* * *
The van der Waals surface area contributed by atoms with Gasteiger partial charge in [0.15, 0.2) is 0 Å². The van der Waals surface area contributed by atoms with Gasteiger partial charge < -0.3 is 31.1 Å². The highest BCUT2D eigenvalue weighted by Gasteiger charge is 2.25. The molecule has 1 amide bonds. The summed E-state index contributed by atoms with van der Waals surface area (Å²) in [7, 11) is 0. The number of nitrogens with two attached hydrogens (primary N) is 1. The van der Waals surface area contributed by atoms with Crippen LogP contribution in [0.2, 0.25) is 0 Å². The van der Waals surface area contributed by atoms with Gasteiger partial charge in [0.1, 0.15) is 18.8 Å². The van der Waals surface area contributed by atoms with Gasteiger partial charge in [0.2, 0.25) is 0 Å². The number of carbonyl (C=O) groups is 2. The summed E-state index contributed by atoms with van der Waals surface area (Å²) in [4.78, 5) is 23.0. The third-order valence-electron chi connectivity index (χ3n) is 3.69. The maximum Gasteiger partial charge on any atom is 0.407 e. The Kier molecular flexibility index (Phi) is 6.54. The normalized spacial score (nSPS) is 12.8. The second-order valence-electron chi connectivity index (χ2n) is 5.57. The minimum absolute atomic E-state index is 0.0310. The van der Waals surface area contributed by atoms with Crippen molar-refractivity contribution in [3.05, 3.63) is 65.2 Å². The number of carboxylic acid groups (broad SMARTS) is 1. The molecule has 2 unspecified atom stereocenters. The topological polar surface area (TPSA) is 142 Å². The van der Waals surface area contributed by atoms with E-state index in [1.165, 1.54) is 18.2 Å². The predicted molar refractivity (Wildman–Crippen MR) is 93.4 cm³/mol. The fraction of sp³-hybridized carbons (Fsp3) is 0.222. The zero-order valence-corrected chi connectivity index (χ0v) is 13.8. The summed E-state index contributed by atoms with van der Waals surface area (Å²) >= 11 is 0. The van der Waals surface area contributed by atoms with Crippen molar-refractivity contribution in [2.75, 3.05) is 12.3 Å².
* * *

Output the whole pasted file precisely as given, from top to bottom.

The van der Waals surface area contributed by atoms with Gasteiger partial charge in [0.15, 0.2) is 0 Å². The van der Waals surface area contributed by atoms with Gasteiger partial charge < -0.3 is 31.1 Å². The highest BCUT2D eigenvalue weighted by Gasteiger charge is 2.25. The molecule has 1 amide bonds. The summed E-state index contributed by atoms with van der Waals surface area (Å²) in [7, 11) is 0. The number of nitrogens with two attached hydrogens (primary N) is 1. The van der Waals surface area contributed by atoms with Crippen LogP contribution in [0.2, 0.25) is 0 Å². The van der Waals surface area contributed by atoms with Gasteiger partial charge in [0.1, 0.15) is 18.8 Å². The van der Waals surface area contributed by atoms with Gasteiger partial charge in [0.2, 0.25) is 0 Å². The number of carbonyl (C=O) groups is 2. The summed E-state index contributed by atoms with van der Waals surface area (Å²) in [4.78, 5) is 23.0. The third-order valence-electron chi connectivity index (χ3n) is 3.69. The maximum Gasteiger partial charge on any atom is 0.407 e. The Kier molecular flexibility index (Phi) is 6.54. The normalized spacial score (nSPS) is 12.8. The second-order valence-electron chi connectivity index (χ2n) is 5.57. The minimum absolute atomic E-state index is 0.0310. The van der Waals surface area contributed by atoms with Crippen molar-refractivity contribution in [3.05, 3.63) is 65.2 Å². The number of carboxylic acid groups (broad SMARTS) is 1. The molecule has 2 unspecified atom stereocenters. The topological polar surface area (TPSA) is 142 Å². The van der Waals surface area contributed by atoms with E-state index in [1.165, 1.54) is 18.2 Å². The predicted molar refractivity (Wildman–Crippen MR) is 93.4 cm³/mol. The fraction of sp³-hybridized carbons (Fsp3) is 0.222. The zero-order valence-corrected chi connectivity index (χ0v) is 13.8. The summed E-state index contributed by atoms with van der Waals surface area (Å²) >= 11 is 0. The van der Waals surface area contributed by atoms with Crippen molar-refractivity contribution in [2.75, 3.05) is 12.3 Å².